Miami Green Homes


Age in Place, Part II: Connect-ability

This post is building on the previous post – Age in Place – Increased focus of future design. Another key aspect to aging in place is to look beyond the actual building or space itself, and consider the larger context the living space is sitting in. In order to have a functioning aging in place concept, the occupant must be able to interact with basic services and obtain daily needs in an accessible fashion. Setting a well structured and support aging in place community in a remote parcel with separated living, working and support zones, will likely require a vehicle or other transportation to properly provide all the essential needs. IN order to truly embrace the concept, dependability on a car or vehicular transportation should be reduced or eliminated. To achieve this, locations must be walking friendly and feature amenities that are useful to the aging population, beyond those of other desirable walkable communities. A great site to check the walkability of any location is: WalkScore. The higher the score, the more integrated a location is.

Of course there are certain services related to the aging populous, that are unlikely to be in walking distance, such as hospitals and other medical providers. Here the connection to public transit can be key to a successful location. Personal vehicles have a decreased value for the aging in place group. Parking spaces and structures limit opportunities for walking, biking and other low impact outside activities. The Smart City Challenge has some great ideas about transportation; find it HERE.

Parks and other shares spaces in close proximity will further enhance the concept of a well integrated or even planned community. Urban planners and architects have for decades attempted to create communities that could work by design. The Congress of New Urbanism has in recent times made great advances in the planning approaches. More can be read HERE. The CNU is a great starting point to learn more about urban and community planning. Technology and infrastructure are yet another angle to the aging in place living and will be covered in a future post.

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Age in Place – Increased focus of future design

With a growing portion of the population living longer, aging in place is receiving increased focus beyond the healthcare industry. City planners, service providers and designers are all becoming aware of adjustments that are required in the fabric of everyday life to accommodate the needs and preferences of an aging populous. I have received an increase in design focused questions towards this topic and believe that its importance, particularly in the residential renovation and addition marked, has only begun to take hold of the profession.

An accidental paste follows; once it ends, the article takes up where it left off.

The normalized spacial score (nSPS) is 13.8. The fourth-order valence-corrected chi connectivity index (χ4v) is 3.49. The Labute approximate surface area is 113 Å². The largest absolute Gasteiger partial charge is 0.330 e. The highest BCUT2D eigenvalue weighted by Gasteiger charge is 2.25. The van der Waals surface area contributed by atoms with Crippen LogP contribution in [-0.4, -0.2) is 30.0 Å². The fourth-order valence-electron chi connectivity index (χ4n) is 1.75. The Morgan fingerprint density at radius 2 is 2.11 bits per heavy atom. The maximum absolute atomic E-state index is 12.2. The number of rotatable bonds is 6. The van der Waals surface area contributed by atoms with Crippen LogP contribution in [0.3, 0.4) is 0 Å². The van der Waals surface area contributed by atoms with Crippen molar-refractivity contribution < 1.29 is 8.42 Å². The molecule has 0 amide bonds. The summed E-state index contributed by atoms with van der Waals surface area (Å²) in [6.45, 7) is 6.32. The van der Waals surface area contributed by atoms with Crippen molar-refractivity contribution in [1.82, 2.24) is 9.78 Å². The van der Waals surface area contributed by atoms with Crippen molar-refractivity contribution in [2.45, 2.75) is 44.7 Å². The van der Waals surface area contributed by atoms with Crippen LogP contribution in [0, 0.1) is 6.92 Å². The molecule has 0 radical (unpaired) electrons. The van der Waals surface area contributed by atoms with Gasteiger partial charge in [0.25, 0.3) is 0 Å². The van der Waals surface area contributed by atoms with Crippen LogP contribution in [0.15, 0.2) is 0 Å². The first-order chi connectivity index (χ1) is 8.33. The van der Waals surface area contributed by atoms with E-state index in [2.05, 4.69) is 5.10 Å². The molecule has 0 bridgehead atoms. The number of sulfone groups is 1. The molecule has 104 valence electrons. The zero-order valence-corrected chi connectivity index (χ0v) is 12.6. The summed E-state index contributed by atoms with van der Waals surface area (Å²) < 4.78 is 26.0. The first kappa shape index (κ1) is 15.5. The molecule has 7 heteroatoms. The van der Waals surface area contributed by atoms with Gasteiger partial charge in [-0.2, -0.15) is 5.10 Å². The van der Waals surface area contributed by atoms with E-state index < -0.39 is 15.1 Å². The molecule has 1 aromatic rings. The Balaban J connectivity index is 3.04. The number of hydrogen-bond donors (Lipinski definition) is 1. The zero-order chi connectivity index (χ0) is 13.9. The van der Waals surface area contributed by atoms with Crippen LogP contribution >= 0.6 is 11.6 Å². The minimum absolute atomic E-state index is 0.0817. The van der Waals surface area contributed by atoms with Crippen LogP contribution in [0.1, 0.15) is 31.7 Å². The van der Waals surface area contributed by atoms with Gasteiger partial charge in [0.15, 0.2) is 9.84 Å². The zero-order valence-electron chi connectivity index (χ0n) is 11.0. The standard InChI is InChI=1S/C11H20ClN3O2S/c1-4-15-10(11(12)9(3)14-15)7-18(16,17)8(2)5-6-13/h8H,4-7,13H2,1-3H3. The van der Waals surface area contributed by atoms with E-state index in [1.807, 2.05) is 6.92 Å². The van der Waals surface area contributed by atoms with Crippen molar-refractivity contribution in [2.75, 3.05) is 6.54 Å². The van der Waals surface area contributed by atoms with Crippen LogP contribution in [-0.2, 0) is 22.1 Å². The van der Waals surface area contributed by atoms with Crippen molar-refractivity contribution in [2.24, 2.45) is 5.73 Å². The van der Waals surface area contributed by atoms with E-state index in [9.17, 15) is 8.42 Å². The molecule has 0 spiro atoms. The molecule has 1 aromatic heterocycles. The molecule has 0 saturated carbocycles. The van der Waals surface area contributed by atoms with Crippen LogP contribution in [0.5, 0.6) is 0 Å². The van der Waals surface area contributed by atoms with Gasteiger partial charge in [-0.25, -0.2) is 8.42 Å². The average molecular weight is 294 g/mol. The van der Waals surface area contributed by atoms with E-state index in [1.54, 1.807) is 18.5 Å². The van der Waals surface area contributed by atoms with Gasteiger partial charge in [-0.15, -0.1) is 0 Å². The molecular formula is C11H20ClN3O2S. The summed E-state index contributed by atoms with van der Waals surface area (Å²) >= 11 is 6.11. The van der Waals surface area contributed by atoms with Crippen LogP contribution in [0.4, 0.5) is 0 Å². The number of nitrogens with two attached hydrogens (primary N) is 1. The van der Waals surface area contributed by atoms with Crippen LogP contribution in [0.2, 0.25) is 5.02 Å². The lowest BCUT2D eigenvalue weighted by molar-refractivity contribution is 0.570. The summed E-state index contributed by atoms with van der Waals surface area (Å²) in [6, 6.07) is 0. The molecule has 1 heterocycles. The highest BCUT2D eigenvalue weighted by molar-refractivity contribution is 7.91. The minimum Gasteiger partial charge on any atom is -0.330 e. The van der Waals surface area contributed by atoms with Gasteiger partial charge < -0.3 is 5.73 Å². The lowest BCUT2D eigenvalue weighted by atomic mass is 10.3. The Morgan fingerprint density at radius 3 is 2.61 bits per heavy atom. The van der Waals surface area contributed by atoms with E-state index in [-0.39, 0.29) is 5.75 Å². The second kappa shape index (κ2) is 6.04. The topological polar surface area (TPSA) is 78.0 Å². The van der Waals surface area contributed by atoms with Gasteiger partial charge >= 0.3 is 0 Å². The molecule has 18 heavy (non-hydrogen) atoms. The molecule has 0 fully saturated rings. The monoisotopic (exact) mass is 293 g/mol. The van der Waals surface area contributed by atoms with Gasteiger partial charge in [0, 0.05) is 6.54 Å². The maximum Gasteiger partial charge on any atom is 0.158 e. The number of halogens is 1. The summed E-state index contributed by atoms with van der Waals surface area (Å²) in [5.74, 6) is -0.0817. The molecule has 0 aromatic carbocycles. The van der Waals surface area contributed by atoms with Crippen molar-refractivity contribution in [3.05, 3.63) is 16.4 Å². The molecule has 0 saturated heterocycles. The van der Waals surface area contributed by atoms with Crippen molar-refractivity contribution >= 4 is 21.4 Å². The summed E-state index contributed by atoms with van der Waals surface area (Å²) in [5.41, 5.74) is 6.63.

As architects we are already entrusted with the general welfare of our clients. While this generally relates to building code related items, the proper setup of design issues is the focus of this post.

ADA – the “Americans With Disabilities” Act, already is doing a fine job regulating and encouraging safe environments in public and commercial spaces. Ramps, grab bars, accessible counters and preferred parking are standard in our everyday life. Many of these concepts can be translated into the residential sector, but are at this time not required by code.

So what are some of the key features to look out for in a home project? To start, I like to focus on access. Creating spaces that have enough clearance as well as an ease of access are key. Many design programs feature a great master suite on a second or elevated floor and also request a smaller guest suite, typically located on the ground level. I recommend to make the latter a 2nd master suite, eventually changing the uses, when climbing the stairs becomes too cumbersome for the primary occupant.

Bathrooms. Provide additional bracing in the walls to allow to add handrails and grab bars when the time comes. Drywall will not support anchoring these items, resulting in a full demolition of the existing walls, if not planned for, and documented, during a previous construction/ (PS: also consider adding backing for televisions, as an increase in weight of TV’s and brackets will also not be handled by drywall).

Counter spaces should be designed to allow easy access, eventual for a wheelchair, if needed. Solid vanities do not function in this manner. Floating counters are a beautiful design feature that also allow floor clearance. Similar counter consideration should be taken the kitchen. Not just the working counter, but also the height of appliances should be considered.

Smart houses are really a great way to help with age in place design. As more technology finds its way into our lives, it is easy to connect most lights, appliances and systems to operate away from switches through the devices we already use. An added benefit to a connected smart home is the connection, or connectability, to outside sources, such as family and emergency responders. Networks will undoubtedly grow in the future and adding the required infrastructure is easy and affordable during construction.